Five Movies That Kept Classic Songs Partying On
You might be surprised to learn that in 1992 the No. 1 movie in theaters on Valentine's Day was not a romantic comedy. Twenty years ago this week, a film about a pair of rock-obsessed, public-access TV hosts from Aurora, Illinois was released, and would go on to make $121 million at the box office.
Along the way, Wayne's World would give us one of the great movie/music scenes of all time and breathe new life in to a Queen song that had seen better days
Exsqueeze me? Baking powder?
So sure, when it was released in 1975 "Bohemian Rhapsody" was a hit, reaching No. 1 on the UK Singles Chart and No. 9 here in the U.S. The early part of 1992 was a different story.
Although the song had received renewed interest in the wake of the passing of Freddie Mercury, it wasn't a fixture on most classic-rock stations. The six-minute epic was a classic, just not one that got a lot of airplay.
And then Wayne Campell and Garth Algar decided to take a drive that would change everything.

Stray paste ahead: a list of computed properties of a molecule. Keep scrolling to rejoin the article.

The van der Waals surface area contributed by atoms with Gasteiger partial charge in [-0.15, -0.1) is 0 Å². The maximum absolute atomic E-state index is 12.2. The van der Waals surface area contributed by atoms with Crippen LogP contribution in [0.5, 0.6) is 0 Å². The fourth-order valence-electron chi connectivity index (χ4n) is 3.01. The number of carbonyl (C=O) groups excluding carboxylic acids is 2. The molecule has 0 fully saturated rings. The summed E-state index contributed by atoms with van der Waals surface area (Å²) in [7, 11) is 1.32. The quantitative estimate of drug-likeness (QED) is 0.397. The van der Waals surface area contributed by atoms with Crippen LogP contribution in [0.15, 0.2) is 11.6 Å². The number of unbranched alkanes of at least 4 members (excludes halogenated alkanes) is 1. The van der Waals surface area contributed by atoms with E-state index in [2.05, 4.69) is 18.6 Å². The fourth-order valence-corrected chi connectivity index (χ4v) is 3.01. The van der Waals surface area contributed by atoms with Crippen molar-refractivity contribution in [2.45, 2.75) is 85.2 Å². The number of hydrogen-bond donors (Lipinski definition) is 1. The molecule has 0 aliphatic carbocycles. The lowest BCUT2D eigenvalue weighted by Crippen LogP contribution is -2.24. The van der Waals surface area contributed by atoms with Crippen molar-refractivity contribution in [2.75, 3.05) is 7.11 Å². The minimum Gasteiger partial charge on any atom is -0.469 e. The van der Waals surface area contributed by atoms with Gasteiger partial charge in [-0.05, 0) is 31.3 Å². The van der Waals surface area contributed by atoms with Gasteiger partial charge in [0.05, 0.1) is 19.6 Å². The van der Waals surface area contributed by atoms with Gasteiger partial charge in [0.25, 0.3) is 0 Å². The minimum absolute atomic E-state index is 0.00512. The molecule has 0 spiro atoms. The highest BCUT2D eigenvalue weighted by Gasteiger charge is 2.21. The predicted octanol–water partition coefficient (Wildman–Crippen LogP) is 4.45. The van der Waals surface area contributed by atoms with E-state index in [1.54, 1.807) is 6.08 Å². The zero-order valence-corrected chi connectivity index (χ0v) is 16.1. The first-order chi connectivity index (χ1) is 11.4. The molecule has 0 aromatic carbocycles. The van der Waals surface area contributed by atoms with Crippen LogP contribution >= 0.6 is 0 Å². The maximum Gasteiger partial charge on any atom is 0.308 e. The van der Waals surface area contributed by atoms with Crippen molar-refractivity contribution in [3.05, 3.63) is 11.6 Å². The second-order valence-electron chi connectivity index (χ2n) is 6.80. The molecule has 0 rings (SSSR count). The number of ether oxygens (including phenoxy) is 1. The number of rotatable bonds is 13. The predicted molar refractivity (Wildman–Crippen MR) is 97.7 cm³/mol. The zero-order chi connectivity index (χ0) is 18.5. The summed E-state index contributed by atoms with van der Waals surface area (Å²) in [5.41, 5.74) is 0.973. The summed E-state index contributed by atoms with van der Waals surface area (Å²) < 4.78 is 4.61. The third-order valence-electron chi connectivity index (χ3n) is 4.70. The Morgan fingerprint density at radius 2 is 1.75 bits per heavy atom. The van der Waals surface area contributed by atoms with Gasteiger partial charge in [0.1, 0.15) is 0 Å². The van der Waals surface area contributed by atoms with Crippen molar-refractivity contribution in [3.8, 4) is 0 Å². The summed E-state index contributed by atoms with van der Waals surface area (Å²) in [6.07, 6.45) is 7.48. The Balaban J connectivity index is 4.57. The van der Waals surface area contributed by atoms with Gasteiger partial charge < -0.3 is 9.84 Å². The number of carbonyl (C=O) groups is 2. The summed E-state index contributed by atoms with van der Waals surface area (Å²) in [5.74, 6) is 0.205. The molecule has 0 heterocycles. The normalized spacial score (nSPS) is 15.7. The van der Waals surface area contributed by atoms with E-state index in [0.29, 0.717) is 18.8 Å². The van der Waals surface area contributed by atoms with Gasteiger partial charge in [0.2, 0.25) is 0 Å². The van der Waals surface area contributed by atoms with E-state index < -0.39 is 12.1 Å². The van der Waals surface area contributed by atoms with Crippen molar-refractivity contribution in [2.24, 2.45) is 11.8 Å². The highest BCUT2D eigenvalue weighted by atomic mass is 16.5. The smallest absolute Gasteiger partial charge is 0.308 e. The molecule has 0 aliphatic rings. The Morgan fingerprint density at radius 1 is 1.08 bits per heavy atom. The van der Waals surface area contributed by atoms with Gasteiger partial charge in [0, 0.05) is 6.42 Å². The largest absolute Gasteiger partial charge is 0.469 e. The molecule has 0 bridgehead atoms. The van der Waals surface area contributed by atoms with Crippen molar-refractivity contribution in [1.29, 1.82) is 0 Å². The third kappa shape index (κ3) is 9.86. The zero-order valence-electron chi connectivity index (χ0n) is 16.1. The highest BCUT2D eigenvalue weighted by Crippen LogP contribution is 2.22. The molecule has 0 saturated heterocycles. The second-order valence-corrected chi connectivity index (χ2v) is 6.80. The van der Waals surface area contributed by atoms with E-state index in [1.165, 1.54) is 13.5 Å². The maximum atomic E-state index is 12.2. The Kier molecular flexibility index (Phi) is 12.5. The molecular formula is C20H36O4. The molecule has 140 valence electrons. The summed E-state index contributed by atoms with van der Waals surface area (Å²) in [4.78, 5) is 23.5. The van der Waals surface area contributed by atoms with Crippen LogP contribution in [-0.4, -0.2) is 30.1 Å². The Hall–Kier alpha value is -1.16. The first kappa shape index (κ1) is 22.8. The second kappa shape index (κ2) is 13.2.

Wayne's World/"Bohemian Rhapsody": The soundtrack for Wayne's World would hit No. 1 on the Billboard charts and the re-release of "Bohemian Rhapsody" would go all the way to No. 2 on the magazine's Singles chart, 16 years after it peaked in its initial release. I'm not going to say that Mike Myers is directly responsible for the song's renewed interest over the last 20 years, but one can't deny the movie's place in its history either.
"Bohemian Rhapsody" wasn't the only song to benefit from choice placement in a film. Movies had been giving old songs renewed success for years before Wayne and Garth hopped in that baby blue AMC Pacer. Take a look at some of these classic movie moments that brought songs back to the charts.
Ferris Bueller's Day Off/"Twist And Shout": The Beatles recording featuring the great raucous vocals of John Lennon was a success in its initial release in 1964, going all the way to No. 2 on the U.S. singles chart (The No. 1 song? "Can't Buy Me Love.")
Its appearance in the classic parade scene of Ferris Bueller's Day Off brought the song back to the charts in 1986. Paul McCartney might not have been happy with the brass overdubs in the film version, but one imagines he wasn't too upset that the song spent 7 weeks on the charts that year, peaking at No. 23. When you combine that with the 16 weeks the song spent on the charts the first go-round you end up with The Beatles' longest-running Top 40 hit.